Immune dysregulation from pregnancy to adulthood
This research group includes:
These specialists come from several different hospital and university departments. The main interest is in allergic disease, immunodeficiency and reproductive immunology.
First, understanding the underlying immunological mechanisms of allergic pathologies is paramount to establish new laboratory methods for diagnosis, disease monitoring, prognosis and response to therapy.
Second, the team is also deeply involved in both diagnosis and research projects in Primary Immunodeficiency (PID). Considering the severe implications of PID in infants and adolescents, a precise diagnostic is critical for therapeutic purposes, in order to prevent the morbidity and mortality associated with these diseases.
There are also a group of investigators in the area of reproductive immunology. From these studies, they hope to identify normal profiles that can be applied to the diagnosis and prevention of obstetric pathologies, but also to approach the fetal period. This is a relevant point for the development of the child’s immune system, particularly as a result of the subsequent development of diseases with immune dysregulation, such as allergic asthma or autoimmune diabetes.
In terms of methodology, the detailed characterization of immune populations at the local and systemic level is essential to improve the understanding of the physiological mechanisms of pregnancy, but also to analyze its impact on the pathogenesis of gynecological and obstetric diseases such as endometriosis, implantation failure and recurrent pregnancy loss. To improve our knowledge of the gestational period, arguably with an impact on child development to adulthood, we have been using different technologies such as flow cytometry, complementing the analysis of various biomarkers with functional assays, various types of immunoassays and genetic and molecular analyses.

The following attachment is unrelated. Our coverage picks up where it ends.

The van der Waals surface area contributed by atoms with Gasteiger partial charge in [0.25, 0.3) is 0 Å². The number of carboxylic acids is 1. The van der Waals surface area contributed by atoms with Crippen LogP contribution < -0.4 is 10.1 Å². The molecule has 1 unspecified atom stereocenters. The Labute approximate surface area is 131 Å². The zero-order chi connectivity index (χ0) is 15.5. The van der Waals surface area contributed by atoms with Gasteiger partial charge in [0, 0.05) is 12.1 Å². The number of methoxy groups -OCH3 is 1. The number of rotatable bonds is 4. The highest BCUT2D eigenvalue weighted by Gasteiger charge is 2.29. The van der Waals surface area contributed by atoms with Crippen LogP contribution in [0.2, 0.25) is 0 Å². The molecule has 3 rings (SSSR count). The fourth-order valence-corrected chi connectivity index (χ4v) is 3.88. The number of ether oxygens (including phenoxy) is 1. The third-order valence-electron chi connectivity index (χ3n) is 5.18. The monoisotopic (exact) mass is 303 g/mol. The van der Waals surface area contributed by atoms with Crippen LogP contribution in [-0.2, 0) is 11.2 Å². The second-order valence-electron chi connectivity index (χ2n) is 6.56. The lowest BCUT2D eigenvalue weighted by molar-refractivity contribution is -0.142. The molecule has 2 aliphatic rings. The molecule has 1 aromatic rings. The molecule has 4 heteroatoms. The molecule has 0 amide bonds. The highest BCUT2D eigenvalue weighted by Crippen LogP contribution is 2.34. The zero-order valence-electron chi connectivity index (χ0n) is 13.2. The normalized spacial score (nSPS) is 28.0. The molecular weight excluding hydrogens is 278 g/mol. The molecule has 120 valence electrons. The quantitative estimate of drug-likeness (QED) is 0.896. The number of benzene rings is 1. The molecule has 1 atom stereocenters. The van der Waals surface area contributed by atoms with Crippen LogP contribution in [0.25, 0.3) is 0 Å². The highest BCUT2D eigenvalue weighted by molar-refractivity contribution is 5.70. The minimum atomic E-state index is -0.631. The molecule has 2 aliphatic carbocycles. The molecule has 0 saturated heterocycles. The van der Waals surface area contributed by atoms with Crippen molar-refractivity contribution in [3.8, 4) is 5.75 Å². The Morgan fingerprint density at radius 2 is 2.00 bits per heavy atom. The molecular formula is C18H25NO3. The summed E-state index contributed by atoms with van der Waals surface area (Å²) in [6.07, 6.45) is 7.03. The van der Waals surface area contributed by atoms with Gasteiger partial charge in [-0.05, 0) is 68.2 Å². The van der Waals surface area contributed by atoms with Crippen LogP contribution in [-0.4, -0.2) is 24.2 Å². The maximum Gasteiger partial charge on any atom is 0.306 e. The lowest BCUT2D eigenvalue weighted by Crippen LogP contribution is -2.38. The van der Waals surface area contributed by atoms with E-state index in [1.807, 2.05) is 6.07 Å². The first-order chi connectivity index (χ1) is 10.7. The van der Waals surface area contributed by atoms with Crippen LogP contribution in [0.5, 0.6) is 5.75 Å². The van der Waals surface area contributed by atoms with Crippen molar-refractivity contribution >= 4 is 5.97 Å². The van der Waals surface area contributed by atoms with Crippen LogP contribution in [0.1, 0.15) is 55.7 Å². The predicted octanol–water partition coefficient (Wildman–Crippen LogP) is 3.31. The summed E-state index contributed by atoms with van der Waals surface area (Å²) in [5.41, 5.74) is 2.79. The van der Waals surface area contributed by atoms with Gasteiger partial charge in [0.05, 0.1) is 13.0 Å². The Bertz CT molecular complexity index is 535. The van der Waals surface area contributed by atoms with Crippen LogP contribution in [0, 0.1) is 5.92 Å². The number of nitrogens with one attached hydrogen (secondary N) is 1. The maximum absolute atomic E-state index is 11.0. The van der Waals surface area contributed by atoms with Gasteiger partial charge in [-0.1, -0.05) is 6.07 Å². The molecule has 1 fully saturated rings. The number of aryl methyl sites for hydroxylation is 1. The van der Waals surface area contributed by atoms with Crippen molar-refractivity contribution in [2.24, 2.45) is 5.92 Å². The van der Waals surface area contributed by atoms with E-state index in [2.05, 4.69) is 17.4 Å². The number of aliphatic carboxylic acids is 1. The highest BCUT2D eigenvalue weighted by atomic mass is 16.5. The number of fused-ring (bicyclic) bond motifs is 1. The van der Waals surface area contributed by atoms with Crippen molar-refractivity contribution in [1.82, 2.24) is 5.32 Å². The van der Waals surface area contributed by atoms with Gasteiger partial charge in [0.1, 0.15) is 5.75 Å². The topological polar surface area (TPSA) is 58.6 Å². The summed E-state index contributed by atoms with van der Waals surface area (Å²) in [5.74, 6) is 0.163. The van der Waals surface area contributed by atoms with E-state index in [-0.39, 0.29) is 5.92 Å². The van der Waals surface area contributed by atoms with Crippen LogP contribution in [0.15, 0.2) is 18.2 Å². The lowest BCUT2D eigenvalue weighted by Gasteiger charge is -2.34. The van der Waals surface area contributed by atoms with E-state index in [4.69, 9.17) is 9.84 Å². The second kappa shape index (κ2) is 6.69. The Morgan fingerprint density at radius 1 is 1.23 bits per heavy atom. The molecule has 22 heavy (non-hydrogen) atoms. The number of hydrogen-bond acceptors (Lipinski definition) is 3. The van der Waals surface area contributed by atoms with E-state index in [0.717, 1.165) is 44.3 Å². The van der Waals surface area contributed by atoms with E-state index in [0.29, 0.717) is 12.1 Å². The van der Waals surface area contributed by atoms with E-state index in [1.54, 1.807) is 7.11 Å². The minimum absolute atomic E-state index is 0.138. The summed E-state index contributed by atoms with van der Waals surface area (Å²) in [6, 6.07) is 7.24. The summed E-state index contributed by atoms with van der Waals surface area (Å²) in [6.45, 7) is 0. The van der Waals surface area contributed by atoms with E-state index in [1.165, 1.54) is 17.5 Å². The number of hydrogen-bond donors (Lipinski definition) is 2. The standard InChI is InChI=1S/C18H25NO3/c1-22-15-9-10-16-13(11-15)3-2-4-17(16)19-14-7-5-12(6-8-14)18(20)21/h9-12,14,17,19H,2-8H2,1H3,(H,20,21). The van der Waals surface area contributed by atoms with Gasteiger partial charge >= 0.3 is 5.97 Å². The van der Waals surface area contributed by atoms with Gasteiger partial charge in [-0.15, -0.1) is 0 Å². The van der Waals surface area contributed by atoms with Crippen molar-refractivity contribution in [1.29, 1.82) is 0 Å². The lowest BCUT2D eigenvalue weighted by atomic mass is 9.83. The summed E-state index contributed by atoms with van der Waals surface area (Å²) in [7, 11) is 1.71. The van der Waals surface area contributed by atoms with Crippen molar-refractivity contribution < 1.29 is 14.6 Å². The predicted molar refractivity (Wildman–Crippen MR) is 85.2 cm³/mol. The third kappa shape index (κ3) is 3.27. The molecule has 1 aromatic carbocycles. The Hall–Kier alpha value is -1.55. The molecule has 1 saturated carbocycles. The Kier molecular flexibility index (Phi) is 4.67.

With the COVID-19 pandemic, obstetricians and immunologists faced new challenges. Translational research, in a collaborative effort, has been studying the impact of SARS-CoV-2 on maternal and fetal outcomes, including the serological response in maternal and umbilical cord blood, and placental evaluation regarding inflammation, presence virus and its receptors. COVID-19 raised other important issues, namely the presence of antibodies in human milk after vaccination in breastfeeding women, which is also the subject of study by the research group.